In the studio Rex has several paintings on the go. He quite often stores them away to work on in later weeks or months. He surrounds himself with paintings or sketches produced on location to remind him of the initial inspiration – he doesn't use photographs at all. The colours, together with his memory and imagination, will give enough information to complete the painting. 'A painting can be achieved over a longer period in the studio, therefore I can produce larger canvases or use several layers of paint. One small plein-air painting can result in a series of larger ones. Sometimes, I see something in a painting that I want to expand – a small section can end up as a (91.5x122cm) canvas. Spring Showers, Ashleyhay (below) was taken from an (20.5x40.5cm) plein-air canvas. The dark dramatic sky was developed, thus creating more contrast with the sunlight than in the original painting. 'There is a certain amount of trial and error. If a foreground is too light I try much stronger colours. I can spread colours around to create a harmony of colour throughout the canvas, but always being inspired by nature as much as possible. As I use such thick oil paint, it needs a while to dry before I apply further coats. It takes several layers to achieve the atmospheric effect of some weathers.'
Rex always adds oil painting medium or refined turpentine and linseed oil to any coats of paint applied. 'Over a period of time a painting can go dull, coats of paint underneath can draw the oils from the top coats, so I brush the surface with a fine layer of oil painting medium and dab the excess with a cloth. This has the effect of revitalising the colours to their original state. When this is dry and I am happy that the painting is complete, I apply a coat of retouching varnish.'
Spring Showers, Ashleyhay, oil on canvas, (61x61cm), studio work from a plein air painting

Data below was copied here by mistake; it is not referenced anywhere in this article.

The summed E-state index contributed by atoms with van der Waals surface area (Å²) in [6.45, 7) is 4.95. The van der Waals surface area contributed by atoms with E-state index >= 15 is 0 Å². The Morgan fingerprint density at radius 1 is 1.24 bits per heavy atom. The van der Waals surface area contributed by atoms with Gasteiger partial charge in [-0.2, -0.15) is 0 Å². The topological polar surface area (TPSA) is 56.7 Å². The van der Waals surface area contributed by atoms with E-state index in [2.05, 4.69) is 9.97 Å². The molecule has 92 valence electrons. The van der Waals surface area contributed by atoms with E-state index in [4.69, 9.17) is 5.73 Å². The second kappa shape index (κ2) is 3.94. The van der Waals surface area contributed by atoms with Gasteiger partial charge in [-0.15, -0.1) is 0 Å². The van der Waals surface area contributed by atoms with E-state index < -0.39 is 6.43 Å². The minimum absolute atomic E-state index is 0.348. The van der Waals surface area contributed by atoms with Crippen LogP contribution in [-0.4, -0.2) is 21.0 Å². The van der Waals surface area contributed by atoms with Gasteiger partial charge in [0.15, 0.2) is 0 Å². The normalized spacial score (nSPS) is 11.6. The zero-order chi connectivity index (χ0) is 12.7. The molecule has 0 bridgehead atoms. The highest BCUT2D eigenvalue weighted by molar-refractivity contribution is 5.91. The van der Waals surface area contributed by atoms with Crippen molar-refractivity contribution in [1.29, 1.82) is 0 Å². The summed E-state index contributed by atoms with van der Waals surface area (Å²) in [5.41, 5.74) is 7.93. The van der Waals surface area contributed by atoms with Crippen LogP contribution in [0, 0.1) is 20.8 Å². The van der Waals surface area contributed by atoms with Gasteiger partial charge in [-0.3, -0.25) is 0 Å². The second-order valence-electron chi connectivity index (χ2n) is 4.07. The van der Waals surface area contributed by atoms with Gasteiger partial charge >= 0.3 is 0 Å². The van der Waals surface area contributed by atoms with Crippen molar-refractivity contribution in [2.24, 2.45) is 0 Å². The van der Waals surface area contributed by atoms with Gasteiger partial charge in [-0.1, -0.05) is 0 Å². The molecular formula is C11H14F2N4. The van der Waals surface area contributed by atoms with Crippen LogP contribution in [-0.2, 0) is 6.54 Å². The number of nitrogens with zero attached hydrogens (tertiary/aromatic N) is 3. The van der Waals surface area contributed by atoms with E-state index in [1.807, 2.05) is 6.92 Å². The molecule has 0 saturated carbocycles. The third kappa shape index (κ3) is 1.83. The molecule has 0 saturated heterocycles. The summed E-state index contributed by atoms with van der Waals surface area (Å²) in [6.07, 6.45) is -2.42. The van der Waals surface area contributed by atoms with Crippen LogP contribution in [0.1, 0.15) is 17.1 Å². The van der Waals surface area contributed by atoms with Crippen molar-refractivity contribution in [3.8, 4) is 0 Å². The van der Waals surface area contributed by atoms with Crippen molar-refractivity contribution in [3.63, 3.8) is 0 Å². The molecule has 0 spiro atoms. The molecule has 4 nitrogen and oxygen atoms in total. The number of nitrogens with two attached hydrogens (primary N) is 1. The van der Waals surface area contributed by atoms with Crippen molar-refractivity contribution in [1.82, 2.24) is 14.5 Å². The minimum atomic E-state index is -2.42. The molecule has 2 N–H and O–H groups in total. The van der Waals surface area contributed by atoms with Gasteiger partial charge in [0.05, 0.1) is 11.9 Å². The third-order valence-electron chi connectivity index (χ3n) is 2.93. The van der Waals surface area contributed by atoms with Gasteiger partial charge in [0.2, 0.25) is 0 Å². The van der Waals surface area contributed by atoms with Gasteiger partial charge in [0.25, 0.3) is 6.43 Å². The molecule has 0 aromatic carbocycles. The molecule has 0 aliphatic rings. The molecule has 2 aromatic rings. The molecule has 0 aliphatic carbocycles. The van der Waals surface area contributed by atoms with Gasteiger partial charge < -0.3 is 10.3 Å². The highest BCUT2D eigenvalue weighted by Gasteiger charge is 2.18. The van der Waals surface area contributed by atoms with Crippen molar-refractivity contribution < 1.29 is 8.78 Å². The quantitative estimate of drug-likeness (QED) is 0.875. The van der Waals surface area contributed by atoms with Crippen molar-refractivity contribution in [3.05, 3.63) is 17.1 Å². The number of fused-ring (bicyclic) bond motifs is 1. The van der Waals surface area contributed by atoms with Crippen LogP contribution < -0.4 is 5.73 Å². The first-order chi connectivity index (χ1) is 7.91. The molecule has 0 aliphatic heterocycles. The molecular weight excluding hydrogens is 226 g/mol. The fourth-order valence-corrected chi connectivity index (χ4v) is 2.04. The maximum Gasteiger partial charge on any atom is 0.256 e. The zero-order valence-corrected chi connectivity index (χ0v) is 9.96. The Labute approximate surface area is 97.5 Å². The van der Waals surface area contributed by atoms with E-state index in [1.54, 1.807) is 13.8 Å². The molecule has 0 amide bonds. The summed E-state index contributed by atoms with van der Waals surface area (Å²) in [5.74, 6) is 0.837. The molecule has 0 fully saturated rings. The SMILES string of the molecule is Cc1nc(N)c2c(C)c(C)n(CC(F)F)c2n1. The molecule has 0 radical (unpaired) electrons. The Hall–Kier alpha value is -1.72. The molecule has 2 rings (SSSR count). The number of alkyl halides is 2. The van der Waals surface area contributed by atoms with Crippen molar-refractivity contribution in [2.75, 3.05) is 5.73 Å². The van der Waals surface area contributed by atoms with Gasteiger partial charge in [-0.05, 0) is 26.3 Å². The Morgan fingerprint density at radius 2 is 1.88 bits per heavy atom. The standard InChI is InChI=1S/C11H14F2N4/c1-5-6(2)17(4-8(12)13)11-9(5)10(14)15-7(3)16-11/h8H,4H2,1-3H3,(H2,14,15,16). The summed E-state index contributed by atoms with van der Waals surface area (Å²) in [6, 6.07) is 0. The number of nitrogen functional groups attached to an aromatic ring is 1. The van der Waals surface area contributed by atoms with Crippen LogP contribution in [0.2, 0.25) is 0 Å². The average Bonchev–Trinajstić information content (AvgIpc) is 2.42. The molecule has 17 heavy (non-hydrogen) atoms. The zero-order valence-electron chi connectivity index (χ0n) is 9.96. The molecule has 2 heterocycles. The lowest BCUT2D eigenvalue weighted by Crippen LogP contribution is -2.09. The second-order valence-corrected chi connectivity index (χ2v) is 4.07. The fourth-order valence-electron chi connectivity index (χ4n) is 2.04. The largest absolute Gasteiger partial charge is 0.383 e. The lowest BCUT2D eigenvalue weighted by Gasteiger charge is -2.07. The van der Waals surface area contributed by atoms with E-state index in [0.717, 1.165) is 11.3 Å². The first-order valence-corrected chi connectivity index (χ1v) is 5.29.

Rex enjoys the freedom to paint exactly what he wants. 'In the early years, galleries wanted to dictate what I should paint. If one thing sold very well, they wanted several more, which went against everything I wanted to do.' Rex sold his first paintings for £3 each from the walls of his parents’ pub. This allowed him to paint without having to please a gallery. Having undertaken a few commissions, he says he finds them very time consuming: ‘It's hard to have the same enthusiasm when painting what someone else wants.'
His advice to other painters is to look at nature and keep in touch with it. ‘I have done this constantly for almost 50 years and it is still a challenge, but it's what I love to do. The results will come. There are no short cuts, the more effort you put in, the more you will get out of it. I still get it wrong sometimes, but then one morning it can just go right. It's a wonderful feeling, to sort out a problem painting.'
Rex Preston’s palette
Winsor & Newton artist quality oils: titanium white, burnt sienna, burnt umber, cerulean blue, cobalt blue, French ultramarine, viridian, Winsor lemon, Winsor yellow, yellow ochre, permanent rose and cadmium red.
Rex uses three palette knives, two of which are the biggest he could find: 100x35mm, 85x30mm and 60x27mm. He also uses three sizes of brush: long filbert No. 12 and short flat fine bristle Nos. 18 and 20.
About Rex Preston
Rex Preston studied life drawing and perspective at art school and Derby College of Art. He became a professional artist in 1969 and had many solo exhibitions and a long association with the late Michael Mosley at the Granby Gallery in Bakewell, Derbyshire. Rex’s work can be seen in a solo show at the Ridgeway Gallery, Bakewell, Derbyshire, from April 12 to 27, 2013, telephone 01629 814 596, www.theridgewaygallery.co.uk; and in group exhibitions at the Red Rag Gallery, Bath, in June and October, telephone 01225 332223, www.bathartgallery.co.uk. Rex is also exhibiting throughout the year at: Beckstones Gallery, Greystoke Ghyll, Cumbria, telephone 017684 83601, www.beckstonesartgallery.co.uk; Duffield Art Gallery, Duffield, Derbyshire, telephone 01332 840845, www.duffieldartgallery.co.uk; Alexander Gallery, Clifton, Bristol, telephone 0117 973 4692/9582, www.alexandergallery.co.uk.